The chief substantive obstacles to a rational outcome are all the bad reasons people have for voting one way or another -- positive votes cast on the basis of friendship, pity, ideological fellowship, or fear of losing a line, and negative votes cast on the basis of ongoing quarrels in which the candidate had no part or as a payback for a vote taken last year or five years ago, or as a blow in the ideological struggle for or against the Old Guard. Given that these (and other) bad reasons are internal and often constitutive of the holder's psyche, it is impossible to root them out or ban them, but you can make it more difficult to act on them by reserving the vote to those who have participated in the discussion or by requiring anyone intending to vote negatively to give some indication of that intention and some reason for having it.
This does not preclude persons from speaking one way and voting another -- the ballot still remains secret -- but it will exert a pressure that will be felt even by those inclined to resist it.
To the objection that any such requirements or restrictions would be undemocratic, I would reply, as I have in one of my earlier columns, that we are not in the democracy business but in the teaching/learning/credentialing business, and that while democracy is in general a good thing, its imperatives should not be allowed to trump the imperatives we take on by virtue of the contracts we sign and the paychecks we receive.
So far I have been emphasizing the care owed to the candidate in the tenure process, but there is also a corresponding care owed to the institution -- to the department, the college, the university, the profession. The institution can suffer as well as the individual from a decision made out of spite, ignorance, and mean-spiritedness; but here the impulses to be most on guard against are, at least superficially, more benign. For many academics, both at the department level and at the level of universitywide committees of tenure and promotion, the act of judgment itself is difficult and even ideologically suspect, and consequently they will seize on any pretext that will allow them to avoid it. They will say (to themselves), "Who am I to judge?" or "By these standards I myself should be stripped of tenure," or "The bar wasn't set this high when he or she signed on," or "In the general scheme of things what does it matter if not everyone is absolutely top-notch?" or "There is some promise here, and what's wrong with giving it time to develop?"
The trouble with these apparently generous sentiments is that those who are moved by them have a mistaken notion (or no notion at all) of the likely future behavior of those who benefit from what will in large part be an act of charity. The one thing they won't be is grateful. If they know (and they will always know) that you have admitted them to the club grudgingly or, even worse, in the spirit of a gift bestowed on the not-quite-deserving, they will resent it forever.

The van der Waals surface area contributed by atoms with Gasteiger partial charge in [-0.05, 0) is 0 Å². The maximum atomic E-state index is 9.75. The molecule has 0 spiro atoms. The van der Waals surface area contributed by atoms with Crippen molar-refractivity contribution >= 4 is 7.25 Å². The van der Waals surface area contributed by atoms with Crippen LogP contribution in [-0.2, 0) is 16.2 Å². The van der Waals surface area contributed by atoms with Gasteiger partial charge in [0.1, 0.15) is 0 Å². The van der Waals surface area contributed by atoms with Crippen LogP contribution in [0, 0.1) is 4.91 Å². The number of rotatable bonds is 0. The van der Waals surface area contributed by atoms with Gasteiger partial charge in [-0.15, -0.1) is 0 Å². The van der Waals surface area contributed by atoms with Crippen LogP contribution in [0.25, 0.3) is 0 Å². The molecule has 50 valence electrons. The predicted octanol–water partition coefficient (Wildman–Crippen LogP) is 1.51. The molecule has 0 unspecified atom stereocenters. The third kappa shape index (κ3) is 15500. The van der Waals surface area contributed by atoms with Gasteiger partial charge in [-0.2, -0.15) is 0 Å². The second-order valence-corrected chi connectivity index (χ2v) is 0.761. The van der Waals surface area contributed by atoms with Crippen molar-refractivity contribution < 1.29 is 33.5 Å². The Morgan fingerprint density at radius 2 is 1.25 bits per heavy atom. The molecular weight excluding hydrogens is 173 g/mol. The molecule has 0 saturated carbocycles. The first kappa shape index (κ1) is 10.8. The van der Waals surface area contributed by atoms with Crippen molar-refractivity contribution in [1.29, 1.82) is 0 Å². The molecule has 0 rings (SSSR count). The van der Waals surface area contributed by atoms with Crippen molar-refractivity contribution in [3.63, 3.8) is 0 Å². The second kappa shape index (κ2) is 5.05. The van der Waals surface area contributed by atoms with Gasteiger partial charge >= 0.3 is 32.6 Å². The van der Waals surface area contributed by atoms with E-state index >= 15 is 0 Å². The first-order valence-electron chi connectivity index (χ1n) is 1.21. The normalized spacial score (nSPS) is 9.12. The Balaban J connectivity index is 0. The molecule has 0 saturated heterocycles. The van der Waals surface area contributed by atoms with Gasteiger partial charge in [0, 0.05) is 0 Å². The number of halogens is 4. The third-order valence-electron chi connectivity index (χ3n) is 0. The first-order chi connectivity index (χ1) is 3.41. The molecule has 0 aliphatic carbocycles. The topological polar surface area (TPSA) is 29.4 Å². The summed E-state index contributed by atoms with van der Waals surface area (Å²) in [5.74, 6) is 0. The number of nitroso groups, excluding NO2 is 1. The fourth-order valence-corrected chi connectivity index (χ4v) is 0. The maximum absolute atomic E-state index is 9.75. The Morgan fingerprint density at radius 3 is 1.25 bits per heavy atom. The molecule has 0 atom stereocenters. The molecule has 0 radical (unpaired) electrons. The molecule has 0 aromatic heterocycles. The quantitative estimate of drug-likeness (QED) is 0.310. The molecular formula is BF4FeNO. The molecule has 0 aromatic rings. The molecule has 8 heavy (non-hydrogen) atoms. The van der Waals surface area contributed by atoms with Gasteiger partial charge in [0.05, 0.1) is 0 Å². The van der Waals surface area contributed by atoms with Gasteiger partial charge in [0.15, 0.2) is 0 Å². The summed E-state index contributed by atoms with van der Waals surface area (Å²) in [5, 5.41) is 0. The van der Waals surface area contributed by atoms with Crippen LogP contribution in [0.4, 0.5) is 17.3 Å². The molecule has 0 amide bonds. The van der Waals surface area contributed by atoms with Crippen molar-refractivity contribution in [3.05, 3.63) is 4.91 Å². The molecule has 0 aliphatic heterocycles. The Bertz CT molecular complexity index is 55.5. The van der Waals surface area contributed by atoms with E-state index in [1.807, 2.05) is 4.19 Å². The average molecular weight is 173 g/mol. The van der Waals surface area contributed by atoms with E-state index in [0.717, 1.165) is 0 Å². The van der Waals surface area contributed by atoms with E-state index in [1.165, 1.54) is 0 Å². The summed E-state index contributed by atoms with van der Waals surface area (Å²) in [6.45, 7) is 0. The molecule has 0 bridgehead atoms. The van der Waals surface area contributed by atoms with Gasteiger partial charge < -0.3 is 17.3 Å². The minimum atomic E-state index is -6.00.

The gift will arrive tainted, and they will spend a lifetime trying to wash away the taint by being as ungenerous to others as you were generous to them, invoking standards much more rigid than the standards they know you think they didn't quite meet, hoping thereby to prove (to you and to themselves) that they really deserved the promotion you granted them only as an exercise of grace. (What you have sown, so shall you reap.)
It may seem harsh, but there are two rules to be observed here:
Never give anyone the benefit of the doubt, for you can be quite sure that the substance of the doubt will be confirmed and amplified in the many years during which an unhappy person will find occasions to create unhappiness for others.
Never do anyone a favor, because if you do, it will be repaid not in kind, but in the currency of endless bitterness.
Following these rules will not guarantee that the decision you make will be the right one, but following these rules will allow you to rest confident that you made it for the right reasons, even if it turns out to be wrong. (Remember, there are those who, as I said at the beginning, end up covering an early rejection with clouds of glory.)
One final point. You and your colleagues may be reluctant to render a judgment, especially a negative one, for fear of future legal consequences. This, however, is a fear that cannot be protected against. These days you or your department or your college or your university can be sued for anything. A middle-aged white man can claim discrimination as easily as can a minority woman. You can be accused of a bias against old people, young people, sociologists, college athletes, citizens, noncitizens, mothers, nonmothers, traditionalists, postmodernists, liberals, conservatives, libertarians, and vegetarians.
Most of these accusations will be frivolous, and none of them will threaten you as an individual with professional or financial ruin; it is the institution that must bear whatever costs there are. So you might as well call them as you see them, and let the chips, legal and otherwise, fall where they may.